Journal Writing Basics: Defining Your Purpose for Journaling

by Amber Lea Starfire on October 2, 2010

catnav-journaling-activePost #9 – Memoir Writing, Journaling – Amber Starfire

X

In previous articles about journaling basics, I have written about what journaling is, in general, and what reflective journaling is, specifically. Today’s topic is about defining the purpose of your journal.

You might wonder why defining your journal’s purpose is necessary or even desirable. After all, isn’t a journal all about writing whatever comes to you? Well, yes and no. There are actually many type and purposes for journals. For example, in my journal software, I keep several journals:

  • A free-writing, anything goes journal
  • A reflective journal, where I deal with the larger issues in my life
  • A writing journal, where I document my writing processes — the ups and downs, research, ideas, exercises, notes for the future, etc.
  • A journal of goals and progress towards those goals
  • A  gratitude journal
  • I also keep a paper-based art journal, where I draw pictures, doodle, and write text with colored pencils.

I developed these different journals as a way to organize and access what I’ve written in the past. And they help me better understand what I want to get out of my journaling practice.

Of course, it’s always great to keep a general journal for free-writing. It’s cathartic and helps to clarify and define issues in your life. Beyond that, you might find that, from time to time, you want to maintain a journal for a specific purpose. If you’re trying to lose weight or eat healthier foods, you might want a food and exercise journal. If you’re writing a memoir of your childhood, you might want a journal just for recording childhood memories as they come to you. If you have been through a major loss or unwanted life change, you might want to keep a grief or anger journal, dedicated to working through all the issues and emotions related to that loss/change. These are simply examples of the kinds of journaling possibilities.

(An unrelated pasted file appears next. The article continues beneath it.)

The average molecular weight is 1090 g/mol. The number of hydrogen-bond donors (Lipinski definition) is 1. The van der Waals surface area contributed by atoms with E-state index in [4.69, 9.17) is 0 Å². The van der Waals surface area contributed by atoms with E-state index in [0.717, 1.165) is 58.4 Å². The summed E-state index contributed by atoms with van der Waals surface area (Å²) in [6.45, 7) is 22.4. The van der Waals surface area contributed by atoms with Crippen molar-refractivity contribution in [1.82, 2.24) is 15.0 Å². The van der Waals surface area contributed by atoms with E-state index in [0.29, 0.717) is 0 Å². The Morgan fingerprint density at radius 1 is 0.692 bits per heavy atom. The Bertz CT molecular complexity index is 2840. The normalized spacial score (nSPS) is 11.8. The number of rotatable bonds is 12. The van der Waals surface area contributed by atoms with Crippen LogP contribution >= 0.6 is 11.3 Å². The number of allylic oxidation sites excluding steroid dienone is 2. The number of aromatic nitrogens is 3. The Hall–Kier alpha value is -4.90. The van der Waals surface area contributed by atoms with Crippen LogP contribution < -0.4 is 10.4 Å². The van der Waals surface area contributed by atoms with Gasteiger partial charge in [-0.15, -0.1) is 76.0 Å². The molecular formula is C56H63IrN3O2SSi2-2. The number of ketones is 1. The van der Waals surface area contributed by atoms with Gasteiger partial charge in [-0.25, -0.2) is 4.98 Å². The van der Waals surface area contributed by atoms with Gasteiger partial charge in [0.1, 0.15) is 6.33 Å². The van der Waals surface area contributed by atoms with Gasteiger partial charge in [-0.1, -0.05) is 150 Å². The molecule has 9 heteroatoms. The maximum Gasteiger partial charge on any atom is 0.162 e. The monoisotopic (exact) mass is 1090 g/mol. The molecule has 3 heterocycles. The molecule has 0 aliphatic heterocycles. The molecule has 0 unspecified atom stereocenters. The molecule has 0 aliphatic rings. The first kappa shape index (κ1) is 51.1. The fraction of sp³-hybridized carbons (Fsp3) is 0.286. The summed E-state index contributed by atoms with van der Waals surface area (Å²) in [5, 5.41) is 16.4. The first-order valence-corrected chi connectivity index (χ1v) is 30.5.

To help you define your purpose for journaling, I offer the following prompts:

  1. What is your strongest motivation to journal? Or, what draws you to writing and journaling?
  2. What do you want to get out of journaling right now, at this time in your life?
  3. What large issues or problems are you dealing with right now?
  4. Do you have any goals or dreams that you think would benefit by having a progress journal?
  5. Do you like to draw or use colors sometimes? Would a separate art journal be fun to keep? Or would you prefer to incorporate art into your daily journal?

These should get you started. I would love to hear about all the different kinds of journals that are being used. Feel free to share your ideas and examples with us by leaving a comment below.

____________________________________________

reflective journaling

{ 1 comment… read it below or add one }

Kendra Bonnett October 2, 2010 at

Thanks for this, Amber. I like your approach of keeping multiple journals.

Leave a Comment

Interviews Category Interviews Category Interviews Category Interviews Category Interviews Category Interviews Category Writing Prompts Category Writing Prompts Category Writing Prompts Category Writing Prompts Category Writing Prompts Category Writing Prompts Category StoryMap Category StoryMap Category StoryMap Category Writing and Healing Category Writing and Healing Category Writing and Healing Category Scrapmoir Category Scrapmoir Category Scrapmoir Category Book Business Category Book Business Category Book Business Category Memoir Journal Writing Category Memoir Journal Writing Category Memoir Journal Writing Category News Category News Category News Category